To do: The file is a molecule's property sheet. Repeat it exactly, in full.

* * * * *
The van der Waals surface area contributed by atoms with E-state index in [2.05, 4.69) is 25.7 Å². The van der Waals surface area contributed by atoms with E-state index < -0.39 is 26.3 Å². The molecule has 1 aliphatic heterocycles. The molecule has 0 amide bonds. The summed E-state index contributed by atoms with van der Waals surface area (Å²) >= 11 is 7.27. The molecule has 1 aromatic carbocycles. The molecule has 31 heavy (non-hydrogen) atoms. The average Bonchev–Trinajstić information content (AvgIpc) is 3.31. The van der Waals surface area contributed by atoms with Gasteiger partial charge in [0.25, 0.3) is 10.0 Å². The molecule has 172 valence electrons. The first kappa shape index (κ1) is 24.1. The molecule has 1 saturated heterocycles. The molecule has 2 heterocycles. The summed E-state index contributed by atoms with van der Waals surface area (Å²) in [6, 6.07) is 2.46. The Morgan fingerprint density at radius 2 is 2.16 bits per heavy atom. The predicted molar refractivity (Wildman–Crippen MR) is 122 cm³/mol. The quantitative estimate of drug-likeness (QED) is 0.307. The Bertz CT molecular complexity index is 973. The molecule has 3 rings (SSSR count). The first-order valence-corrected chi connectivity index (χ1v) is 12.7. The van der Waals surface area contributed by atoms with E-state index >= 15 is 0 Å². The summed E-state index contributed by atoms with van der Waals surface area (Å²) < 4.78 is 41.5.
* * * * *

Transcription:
The van der Waals surface area contributed by atoms with E-state index in [2.05, 4.69) is 25.7 Å². The van der Waals surface area contributed by atoms with E-state index < -0.39 is 26.3 Å². The molecule has 1 aliphatic heterocycles. The molecule has 0 amide bonds. The summed E-state index contributed by atoms with van der Waals surface area (Å²) >= 11 is 7.27. The molecule has 1 aromatic carbocycles. The molecule has 31 heavy (non-hydrogen) atoms. The average Bonchev–Trinajstić information content (AvgIpc) is 3.31. The van der Waals surface area contributed by atoms with Gasteiger partial charge in [0.25, 0.3) is 10.0 Å². The molecule has 172 valence electrons. The first kappa shape index (κ1) is 24.1. The molecule has 1 saturated heterocycles. The molecule has 2 heterocycles. The summed E-state index contributed by atoms with van der Waals surface area (Å²) in [6, 6.07) is 2.46. The Morgan fingerprint density at radius 2 is 2.16 bits per heavy atom. The predicted molar refractivity (Wildman–Crippen MR) is 122 cm³/mol. The quantitative estimate of drug-likeness (QED) is 0.307. The Bertz CT molecular complexity index is 973. The molecule has 3 rings (SSSR count). The first-order valence-corrected chi connectivity index (χ1v) is 12.7. The van der Waals surface area contributed by atoms with E-state index >= 15 is 0 Å². The summed E-state index contributed by atoms with van der Waals surface area (Å²) < 4.78 is 41.5.